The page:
I've been out and about pretty often these days, shopping for ingredients, delivering to the Dobbs Ferry Pantry, delivering meals, and most recently selling baked goods. And I'm seeing some disturbing trends. The streets are busy, which is nice to see, but no one's staying distant. Even folks who are attempting social distancing are actually about 3 or 4 feet apart -- like we've collectively adjusted our standards downward. Fewer and fewer people are wearing masks, still fewer wearing them correctly. Now, it's quite common to see people out without even carrying a mask "just in case." We just don't want to think about the risk anymore. Our tolerance for this particular stress has maxed out, and we've reverted to a mindset in which masks are just not needed. Recent research has shown that men are more resistant to wearing masks (a trend I've seen first hand). The reduced cases we've been enjoying so much, and our very opportunity for freedom, though, relies on each person's commitment to safety measures. The only way we can avoid the daily stress of the risk of this disease is to engage in the daily reminder of wearing a mask.

Maybe we can make this a habit, one that we no longer associate with negative thoughts of the virus. For me, this is already happening. I wear a mask the whole time I'm cooking, packing, and delivering. On days that I cook for the pantry, that means I'm masked almost the whole time I'm awake. I spend more time masked than unmasked these days. It's uncomfortable, yes -- very uncomfortable in a hot kitchen! But the stress of what it means fades into the background, and the awkwardness of how silly I may look has disappeared entirely. I'm in it for the long haul.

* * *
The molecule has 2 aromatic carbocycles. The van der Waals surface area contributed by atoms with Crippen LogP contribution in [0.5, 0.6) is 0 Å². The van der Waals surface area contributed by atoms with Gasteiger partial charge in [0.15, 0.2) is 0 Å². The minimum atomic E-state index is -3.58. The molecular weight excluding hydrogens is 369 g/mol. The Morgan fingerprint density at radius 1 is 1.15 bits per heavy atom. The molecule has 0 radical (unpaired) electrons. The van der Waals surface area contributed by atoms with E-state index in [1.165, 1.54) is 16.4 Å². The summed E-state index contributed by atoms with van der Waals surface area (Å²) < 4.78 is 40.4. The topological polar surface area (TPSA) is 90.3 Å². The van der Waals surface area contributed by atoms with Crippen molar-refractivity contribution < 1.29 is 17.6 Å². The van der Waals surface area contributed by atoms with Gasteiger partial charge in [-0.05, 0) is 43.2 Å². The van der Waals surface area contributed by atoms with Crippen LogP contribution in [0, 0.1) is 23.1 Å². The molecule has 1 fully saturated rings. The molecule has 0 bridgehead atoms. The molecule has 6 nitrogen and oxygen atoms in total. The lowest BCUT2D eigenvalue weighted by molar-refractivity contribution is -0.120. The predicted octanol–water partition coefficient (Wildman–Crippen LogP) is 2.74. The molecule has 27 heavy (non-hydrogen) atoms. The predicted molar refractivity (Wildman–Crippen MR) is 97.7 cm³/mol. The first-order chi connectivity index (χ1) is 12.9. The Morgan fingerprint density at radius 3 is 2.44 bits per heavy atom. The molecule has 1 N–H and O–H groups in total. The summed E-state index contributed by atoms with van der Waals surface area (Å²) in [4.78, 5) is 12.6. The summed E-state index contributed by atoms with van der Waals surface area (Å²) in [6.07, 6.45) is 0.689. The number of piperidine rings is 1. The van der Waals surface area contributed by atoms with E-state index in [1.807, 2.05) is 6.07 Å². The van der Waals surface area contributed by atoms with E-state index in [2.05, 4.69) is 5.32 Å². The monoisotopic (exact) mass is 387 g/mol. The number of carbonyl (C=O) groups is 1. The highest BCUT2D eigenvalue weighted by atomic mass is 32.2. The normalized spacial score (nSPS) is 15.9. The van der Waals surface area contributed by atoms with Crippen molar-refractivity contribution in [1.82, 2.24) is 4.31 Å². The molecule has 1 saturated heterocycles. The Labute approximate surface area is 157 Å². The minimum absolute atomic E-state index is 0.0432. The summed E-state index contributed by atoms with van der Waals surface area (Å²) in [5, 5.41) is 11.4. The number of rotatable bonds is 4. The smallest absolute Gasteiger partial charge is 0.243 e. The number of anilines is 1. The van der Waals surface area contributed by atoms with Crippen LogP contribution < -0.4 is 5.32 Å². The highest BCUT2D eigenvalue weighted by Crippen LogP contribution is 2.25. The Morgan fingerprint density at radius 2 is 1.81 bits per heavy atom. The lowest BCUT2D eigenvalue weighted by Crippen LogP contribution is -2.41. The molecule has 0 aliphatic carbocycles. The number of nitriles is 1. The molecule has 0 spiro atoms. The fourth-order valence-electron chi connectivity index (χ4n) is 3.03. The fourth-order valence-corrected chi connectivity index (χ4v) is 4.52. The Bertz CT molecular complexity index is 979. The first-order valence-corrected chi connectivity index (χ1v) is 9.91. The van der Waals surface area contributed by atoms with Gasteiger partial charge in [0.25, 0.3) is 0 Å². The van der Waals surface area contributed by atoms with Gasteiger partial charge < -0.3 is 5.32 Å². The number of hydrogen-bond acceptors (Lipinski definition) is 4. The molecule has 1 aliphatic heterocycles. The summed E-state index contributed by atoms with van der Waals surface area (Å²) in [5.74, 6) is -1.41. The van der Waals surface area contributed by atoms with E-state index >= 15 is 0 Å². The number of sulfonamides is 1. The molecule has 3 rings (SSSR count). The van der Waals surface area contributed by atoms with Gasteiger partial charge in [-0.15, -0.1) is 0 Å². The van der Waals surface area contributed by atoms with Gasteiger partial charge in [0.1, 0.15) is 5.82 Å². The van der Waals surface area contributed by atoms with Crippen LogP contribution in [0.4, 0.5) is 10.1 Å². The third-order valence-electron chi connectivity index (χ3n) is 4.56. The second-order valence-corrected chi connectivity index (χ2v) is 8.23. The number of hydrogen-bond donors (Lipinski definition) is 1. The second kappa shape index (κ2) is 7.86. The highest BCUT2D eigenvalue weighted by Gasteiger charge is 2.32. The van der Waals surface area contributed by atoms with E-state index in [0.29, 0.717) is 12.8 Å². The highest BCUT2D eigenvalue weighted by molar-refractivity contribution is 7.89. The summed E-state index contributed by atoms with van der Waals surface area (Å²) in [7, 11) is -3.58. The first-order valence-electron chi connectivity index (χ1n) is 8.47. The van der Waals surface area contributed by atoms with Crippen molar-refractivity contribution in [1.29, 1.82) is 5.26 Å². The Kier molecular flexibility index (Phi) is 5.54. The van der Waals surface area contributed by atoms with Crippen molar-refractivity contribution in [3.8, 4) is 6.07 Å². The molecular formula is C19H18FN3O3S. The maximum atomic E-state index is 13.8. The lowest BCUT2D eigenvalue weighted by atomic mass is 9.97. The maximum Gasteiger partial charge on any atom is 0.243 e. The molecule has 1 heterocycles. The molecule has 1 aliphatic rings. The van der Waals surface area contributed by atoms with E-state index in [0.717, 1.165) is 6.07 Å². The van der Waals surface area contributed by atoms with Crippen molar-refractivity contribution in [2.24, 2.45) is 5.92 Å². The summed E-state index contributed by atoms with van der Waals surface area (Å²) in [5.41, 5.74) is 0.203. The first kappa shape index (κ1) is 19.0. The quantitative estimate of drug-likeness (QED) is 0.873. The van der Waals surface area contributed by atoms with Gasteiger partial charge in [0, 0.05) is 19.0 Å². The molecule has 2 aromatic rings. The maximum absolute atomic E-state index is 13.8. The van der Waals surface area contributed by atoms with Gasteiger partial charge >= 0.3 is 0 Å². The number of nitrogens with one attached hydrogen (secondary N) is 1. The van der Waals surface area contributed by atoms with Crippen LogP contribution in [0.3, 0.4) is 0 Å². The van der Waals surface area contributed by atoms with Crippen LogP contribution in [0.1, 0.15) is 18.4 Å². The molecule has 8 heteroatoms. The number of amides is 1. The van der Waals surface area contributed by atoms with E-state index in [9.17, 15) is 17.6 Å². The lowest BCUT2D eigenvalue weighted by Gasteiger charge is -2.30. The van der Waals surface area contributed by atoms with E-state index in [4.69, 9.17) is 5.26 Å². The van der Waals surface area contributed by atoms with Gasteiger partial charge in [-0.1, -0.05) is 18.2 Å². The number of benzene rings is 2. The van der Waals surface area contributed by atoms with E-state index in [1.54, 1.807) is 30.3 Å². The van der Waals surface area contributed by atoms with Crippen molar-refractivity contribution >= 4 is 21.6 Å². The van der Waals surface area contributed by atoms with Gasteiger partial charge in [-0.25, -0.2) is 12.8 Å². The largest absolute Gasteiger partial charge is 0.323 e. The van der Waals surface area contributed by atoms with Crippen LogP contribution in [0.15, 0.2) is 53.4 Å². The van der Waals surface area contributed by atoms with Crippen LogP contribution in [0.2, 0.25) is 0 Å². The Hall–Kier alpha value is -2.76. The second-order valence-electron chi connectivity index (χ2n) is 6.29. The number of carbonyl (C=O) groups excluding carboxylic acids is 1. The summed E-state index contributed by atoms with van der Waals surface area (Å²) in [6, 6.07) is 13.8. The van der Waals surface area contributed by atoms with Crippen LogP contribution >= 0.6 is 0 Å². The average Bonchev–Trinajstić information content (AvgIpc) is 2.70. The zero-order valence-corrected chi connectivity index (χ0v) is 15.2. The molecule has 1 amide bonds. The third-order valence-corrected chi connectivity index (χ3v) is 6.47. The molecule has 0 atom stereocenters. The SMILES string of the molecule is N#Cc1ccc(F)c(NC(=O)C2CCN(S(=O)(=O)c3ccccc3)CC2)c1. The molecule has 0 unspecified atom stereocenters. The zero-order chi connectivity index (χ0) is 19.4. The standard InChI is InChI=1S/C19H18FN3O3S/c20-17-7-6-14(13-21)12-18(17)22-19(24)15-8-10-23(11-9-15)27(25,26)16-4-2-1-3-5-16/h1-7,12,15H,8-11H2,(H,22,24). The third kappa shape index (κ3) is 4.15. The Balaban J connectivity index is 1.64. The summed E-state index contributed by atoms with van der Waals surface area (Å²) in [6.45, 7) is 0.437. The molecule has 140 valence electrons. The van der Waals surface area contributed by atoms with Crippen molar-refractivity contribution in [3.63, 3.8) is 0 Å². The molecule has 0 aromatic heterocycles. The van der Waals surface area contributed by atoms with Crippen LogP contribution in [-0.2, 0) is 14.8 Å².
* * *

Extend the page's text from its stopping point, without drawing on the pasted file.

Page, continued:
This week's recipe

Early summer means shortcake. Many strawberry shortcakes are made with spongecake instead, a sweet and fluffy concoction that does not go well with sweet berries and sweet cream, in my opinion (although I like sponge cake for other things quite fine!). This is a more traditional shortcake, with very low sugar. It works well with strawberries, but I like to use a mix of berries: strawberry, blueberry, and blackberry or raspberry. Fresh cream, of course. Cut the shortcakes into flower-shapped individual biscuits, and then cut each of those in half and fill with berries and cream for a very classy plate.


2 ¼ c flour

½ c sugar

1 ½ tsp baking powder

¾ tsp baking soda

¼ tsp salt

6 Tb butter

1 c homemade buttermilk (scant c milk or cream or combination, plus 1 Tb cider vinegar, let stand to sour)

1 egg yolk

½ tsp vanilla

Sliced almonds

Dusting of sugar

Mix homemade buttermilk, and let stand to sour. Mix dry ingredients. Rub in butter until combined. Add egg yolk, vanilla, and buttermilk. Mix until combined into loose dough. Fill buttered and lined pans (about 1/2 inch deep). Or turn out dough on floured surface, and fold once or twice to combine with a little extra flour into a biscuit dough. Do not knead or overwork! Pat flat to about 1 inch thick. Cut out flower shapes and place on lined baking sheet. Brush with egg wash, cover with sliced almonds and dust with sugar. Bake 425 until beginning to brown (about 10 min for flowers, about 20 min for cakes). Cool fully before filling. Use within 1 day (they get stale fast!).